Turbine housing gland seals wear and are usually replaced during planned outages. But, sometimes air-in-leakage from a failing gland seal can be severe enough to cause serious down-rating, or worse, force an unplanned shutdown for repair.
- The Sealeze Power auxiliary, exterior turbine brush seal is designed to provide a temporary solution to this problem. The Sealeze brush seal reduces air-in-leakage, restoring capacity and enabling repair during more manageable and scheduled time. The seal can typically be installed in a just few hours.
An Effective Seal
Brush seals have a long history of providing excellent sealing combined with high reliability. Thousands of filaments, as an aggregate, tightly nestle together creating an extremely dense seal. The inherent high elasticity dissipates stress under deformation, reducing drag, allowing a contact seal without generating heat in the turbine shaft.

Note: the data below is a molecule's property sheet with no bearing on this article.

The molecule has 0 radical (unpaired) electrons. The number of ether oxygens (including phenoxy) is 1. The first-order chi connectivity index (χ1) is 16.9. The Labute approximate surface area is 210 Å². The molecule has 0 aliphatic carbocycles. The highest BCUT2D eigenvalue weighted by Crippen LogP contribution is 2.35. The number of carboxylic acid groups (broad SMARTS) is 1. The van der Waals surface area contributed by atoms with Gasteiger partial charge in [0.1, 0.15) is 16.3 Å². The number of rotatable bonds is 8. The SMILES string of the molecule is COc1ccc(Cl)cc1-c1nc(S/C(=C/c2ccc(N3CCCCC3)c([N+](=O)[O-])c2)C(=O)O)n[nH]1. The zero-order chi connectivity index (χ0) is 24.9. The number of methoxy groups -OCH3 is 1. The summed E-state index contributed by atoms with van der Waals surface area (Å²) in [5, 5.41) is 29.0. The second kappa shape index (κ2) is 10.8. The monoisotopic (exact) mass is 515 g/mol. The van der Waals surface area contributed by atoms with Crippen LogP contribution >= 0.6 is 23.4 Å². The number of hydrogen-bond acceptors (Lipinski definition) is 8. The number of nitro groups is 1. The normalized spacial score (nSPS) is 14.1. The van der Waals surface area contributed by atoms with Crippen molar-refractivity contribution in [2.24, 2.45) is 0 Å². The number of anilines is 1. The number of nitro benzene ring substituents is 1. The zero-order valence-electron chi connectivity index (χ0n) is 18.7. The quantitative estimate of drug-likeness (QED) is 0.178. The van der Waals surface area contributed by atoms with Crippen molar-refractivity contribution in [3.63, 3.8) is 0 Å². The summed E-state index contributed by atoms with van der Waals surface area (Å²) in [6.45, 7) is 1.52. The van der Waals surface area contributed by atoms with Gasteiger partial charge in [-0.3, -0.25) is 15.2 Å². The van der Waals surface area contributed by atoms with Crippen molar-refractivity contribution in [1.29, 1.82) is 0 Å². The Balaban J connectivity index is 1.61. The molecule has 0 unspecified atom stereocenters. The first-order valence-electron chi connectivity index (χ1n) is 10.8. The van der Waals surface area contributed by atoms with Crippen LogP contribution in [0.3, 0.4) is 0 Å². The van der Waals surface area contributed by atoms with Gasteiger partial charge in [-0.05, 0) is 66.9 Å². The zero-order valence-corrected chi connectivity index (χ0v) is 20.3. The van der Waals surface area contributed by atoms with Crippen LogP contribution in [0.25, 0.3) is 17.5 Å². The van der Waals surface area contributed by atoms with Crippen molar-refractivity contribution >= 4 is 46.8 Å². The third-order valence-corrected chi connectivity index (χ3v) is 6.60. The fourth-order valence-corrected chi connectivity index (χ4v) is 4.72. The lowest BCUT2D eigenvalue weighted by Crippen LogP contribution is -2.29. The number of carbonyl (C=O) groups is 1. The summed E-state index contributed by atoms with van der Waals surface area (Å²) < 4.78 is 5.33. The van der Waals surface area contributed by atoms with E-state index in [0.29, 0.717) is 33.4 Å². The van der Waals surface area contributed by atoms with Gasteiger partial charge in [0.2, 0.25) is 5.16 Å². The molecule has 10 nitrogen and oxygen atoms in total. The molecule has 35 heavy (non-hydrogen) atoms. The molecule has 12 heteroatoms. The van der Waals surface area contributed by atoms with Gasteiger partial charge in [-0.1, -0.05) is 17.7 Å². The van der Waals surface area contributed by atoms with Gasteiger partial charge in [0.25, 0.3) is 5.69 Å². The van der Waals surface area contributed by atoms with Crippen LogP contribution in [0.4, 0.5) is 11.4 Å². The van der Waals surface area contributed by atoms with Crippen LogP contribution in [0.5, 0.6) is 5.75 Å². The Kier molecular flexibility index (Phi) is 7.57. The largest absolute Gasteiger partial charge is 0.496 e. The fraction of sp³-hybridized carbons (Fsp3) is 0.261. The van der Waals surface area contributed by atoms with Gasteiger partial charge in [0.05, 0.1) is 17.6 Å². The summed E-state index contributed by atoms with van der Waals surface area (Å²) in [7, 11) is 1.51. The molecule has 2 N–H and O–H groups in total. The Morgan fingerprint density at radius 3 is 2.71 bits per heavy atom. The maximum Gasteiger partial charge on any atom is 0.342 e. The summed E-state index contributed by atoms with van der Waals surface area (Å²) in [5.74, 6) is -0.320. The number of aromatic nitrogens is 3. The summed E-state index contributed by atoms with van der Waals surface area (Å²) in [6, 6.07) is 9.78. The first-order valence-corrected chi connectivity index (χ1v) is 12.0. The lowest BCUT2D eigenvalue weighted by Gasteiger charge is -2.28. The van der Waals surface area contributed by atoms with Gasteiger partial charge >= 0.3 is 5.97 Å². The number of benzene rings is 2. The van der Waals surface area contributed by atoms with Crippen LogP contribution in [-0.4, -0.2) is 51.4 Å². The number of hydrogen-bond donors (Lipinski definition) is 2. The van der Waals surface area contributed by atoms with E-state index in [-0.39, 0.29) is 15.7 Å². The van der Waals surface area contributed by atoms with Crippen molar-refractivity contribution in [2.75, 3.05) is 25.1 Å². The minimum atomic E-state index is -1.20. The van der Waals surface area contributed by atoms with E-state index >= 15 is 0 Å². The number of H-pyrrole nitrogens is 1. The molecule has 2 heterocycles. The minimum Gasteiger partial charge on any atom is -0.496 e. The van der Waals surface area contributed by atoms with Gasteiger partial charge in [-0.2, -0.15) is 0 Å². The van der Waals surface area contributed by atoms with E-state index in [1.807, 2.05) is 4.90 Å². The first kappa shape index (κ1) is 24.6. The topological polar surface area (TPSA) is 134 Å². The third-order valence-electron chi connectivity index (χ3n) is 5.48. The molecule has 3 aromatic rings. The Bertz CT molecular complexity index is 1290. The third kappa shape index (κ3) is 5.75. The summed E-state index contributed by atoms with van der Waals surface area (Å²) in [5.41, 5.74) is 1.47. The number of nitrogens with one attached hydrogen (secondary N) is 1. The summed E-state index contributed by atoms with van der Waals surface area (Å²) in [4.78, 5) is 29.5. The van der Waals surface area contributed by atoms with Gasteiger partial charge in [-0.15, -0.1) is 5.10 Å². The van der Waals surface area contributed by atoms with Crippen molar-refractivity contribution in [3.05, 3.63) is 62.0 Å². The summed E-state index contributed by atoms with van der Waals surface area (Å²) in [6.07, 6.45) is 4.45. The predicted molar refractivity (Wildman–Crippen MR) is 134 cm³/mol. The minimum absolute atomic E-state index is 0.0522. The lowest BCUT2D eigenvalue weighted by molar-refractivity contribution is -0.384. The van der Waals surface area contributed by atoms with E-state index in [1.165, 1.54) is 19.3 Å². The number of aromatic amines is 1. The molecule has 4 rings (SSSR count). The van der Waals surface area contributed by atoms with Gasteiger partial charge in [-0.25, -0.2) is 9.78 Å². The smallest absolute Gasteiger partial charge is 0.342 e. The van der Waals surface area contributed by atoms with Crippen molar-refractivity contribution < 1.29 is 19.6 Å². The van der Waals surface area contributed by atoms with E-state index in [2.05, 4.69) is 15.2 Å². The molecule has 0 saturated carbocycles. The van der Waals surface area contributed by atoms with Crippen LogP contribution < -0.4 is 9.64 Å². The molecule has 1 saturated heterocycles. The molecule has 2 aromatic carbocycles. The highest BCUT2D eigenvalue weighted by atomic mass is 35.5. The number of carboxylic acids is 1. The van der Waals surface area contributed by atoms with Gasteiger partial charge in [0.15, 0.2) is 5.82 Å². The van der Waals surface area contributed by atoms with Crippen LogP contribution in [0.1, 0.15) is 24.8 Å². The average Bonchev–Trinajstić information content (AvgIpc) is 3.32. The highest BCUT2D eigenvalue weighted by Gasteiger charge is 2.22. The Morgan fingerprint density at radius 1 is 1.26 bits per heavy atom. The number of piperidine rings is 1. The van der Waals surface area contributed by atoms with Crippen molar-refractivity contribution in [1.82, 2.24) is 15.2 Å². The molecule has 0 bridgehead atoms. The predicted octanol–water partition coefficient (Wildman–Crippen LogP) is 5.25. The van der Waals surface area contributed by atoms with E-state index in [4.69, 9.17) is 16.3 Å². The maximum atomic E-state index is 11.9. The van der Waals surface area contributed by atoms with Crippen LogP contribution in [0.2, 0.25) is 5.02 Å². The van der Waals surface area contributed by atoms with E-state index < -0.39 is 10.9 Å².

An XtraSeal® is incorporated within the Sealeze turbine brush seal to provide additional sealing. A malleable, solid membrane is imbedded within the brush. This impermeable membrane increases the sealing effectiveness by as much as 80%.
Shaft seals can be provided in single-layer brush or multiple brush-layer configurations for enhanced sealing and extended service life.
The seal ring is constructed in two-pieces for fast, easy installation. Bolt holes are provided so the seal can be simply bolted to the turbine housing. Typically, installation can be done in one shift.
300 MW Westinghouse Tandem-Compound Steam Turbine with severe air in-leakage reducing output capacity 15+MW
- Sealeze Brush/Membrane Exterior Turbine Shaft Seals
- Installed July 2010 and August 2010
- Time to Install: 8 hours per pair
- Reduced Air In-leakage 83%-96%
- Restored Vacuum: 1-1.5" HgA
- Returned Unit to Full Capacity
- Avoided Unit De-rate of 10-15MW
- Postponed a $90,000, multi-week, turbine housing gland seal replacement to desired outage time frame.